When I was first asked to write a blog post for The Public Humanist, I was unsure whether or not it would be wise in these uncertain times. Uncertain for the arts, definitely, for our communities and the nation. New WORLD Theater’s multiracial, multidisciplinary youth arts program, Project 2050, which had just celebrated its 10th year with the Best of 2050! show, was cancelled for the summer. Not because the program didn’t have funding—we’d just received a grant award of $100,000 over two years from the Surdna Foundation—but because restrictions on expenditures at the University of Massachusetts, reduced staff capacity due to an extended hiring freeze, and fear held by people who have the power to make or influence decisions, all made it seemingly impossible to proceed.
Although I caught glimpses of scribblings on the proverbial wall, I did not really know that the suspension of Project 2050 was a precursor to something much larger. On Tuesday morning, July 14, I was informed that due to significant budget cuts at the University, the Fine Arts Center would no longer be able to support New WORLD Theater. The official statement follows:
New WORLD Theater, at the University of Massachusetts Amherst Fine Arts Center, has been at the vanguard of multi-cultural theater practice for 30 years. At this time, we applaud New WORLD’s significant accomplishments over the years and recognize the important role the theater has played in the life of the University, the Pioneer Valley, the Western Massachusetts’ region and beyond.
Over the last decade New WORLD has received considerable support from the Ford Foundation, Nonprofit Finance Fund, the Surdna Foundation, Nathan Cummings, Cricket Island Foundation, National Endowment for the Arts, Massachusetts Cultural Council, Women’s Fund of Massachusetts and Mass Humanities, as well as the University of Massachusetts. These generous funders have supported New WORLD’s work in the community through Project 2050 and the Somali Women’s Project; in the field through the Summer PlayLab (New Works for a New World), the presenting season, and Intersection conferences, and in the most tangible way through support of staff salaries and operating expenses. We are grateful to these sponsors for their generous support and extend our heartfelt thanks to them.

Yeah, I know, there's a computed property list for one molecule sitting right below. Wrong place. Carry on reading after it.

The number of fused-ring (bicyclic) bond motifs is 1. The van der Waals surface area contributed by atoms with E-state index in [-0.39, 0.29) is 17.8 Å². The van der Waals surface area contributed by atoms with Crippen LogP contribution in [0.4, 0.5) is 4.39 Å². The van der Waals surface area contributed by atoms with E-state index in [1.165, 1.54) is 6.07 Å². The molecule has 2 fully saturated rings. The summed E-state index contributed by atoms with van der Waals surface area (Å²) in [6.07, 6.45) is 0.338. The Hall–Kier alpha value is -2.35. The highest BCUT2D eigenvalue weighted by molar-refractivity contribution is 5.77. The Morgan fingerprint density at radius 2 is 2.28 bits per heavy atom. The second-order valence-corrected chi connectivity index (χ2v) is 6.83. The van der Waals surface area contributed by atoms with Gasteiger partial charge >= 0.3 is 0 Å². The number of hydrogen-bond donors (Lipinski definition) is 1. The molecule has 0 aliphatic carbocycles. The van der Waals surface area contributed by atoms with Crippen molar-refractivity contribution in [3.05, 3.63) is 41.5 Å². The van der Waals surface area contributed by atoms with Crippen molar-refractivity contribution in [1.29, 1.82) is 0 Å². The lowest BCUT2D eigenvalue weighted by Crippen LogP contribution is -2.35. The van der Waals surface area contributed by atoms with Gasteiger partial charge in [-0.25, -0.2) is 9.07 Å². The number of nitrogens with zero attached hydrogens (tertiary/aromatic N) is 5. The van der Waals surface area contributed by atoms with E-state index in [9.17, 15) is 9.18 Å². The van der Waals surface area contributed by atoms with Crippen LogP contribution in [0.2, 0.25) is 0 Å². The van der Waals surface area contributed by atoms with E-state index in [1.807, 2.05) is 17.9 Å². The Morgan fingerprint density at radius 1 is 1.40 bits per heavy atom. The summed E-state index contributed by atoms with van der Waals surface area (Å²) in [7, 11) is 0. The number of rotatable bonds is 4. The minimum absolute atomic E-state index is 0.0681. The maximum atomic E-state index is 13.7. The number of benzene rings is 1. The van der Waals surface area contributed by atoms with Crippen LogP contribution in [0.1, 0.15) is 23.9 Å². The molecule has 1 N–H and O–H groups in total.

Despite this grant support, the University of Massachusetts Amherst and the Fine Arts Center are facing very difficult decisions amid major budget challenges. New WORLD Theater requires a substantial outlay to continue operations, and the recent grants do not fully cover even the costs of the programs they have been written to support. Given the difficult budget situation faced by the Fine Arts Center that is a budget commitment we are unable to make at this time. We have made the difficult decision to suspend New WORLD Theater operations, and we will form a planning group to explore future options for the theater.
We are confident that with a period of planning, New WORLD Theater will emerge once again as a vital member and contributor to the University community and the field of theater and culturally diverse programming.
This isn’t really what I was supposed to be writing about. I was invited to write about the program’s pedagogical underpinnings, its themes of justice and empowerment, and experiences I’ve had with our youth program. I was supposed to write about the meaning, process, impact, theory and practice of our work. I was supposed to be writing about art, and the profound potential for transformation that pulses within it.
As a nation, we have been through incredible highs and lows in the past year: the continuation of unjust and disastrous wars, and the beginnings of new ones; a housing crisis and economic collapse that is only just beginning to show its full effects; an incredible populist wave of hope, belief and optimism that carried the first president who is a person of color to the White House; and subsequent waves of despair, fear, panic, disillusionment, worry … and yes, still hope.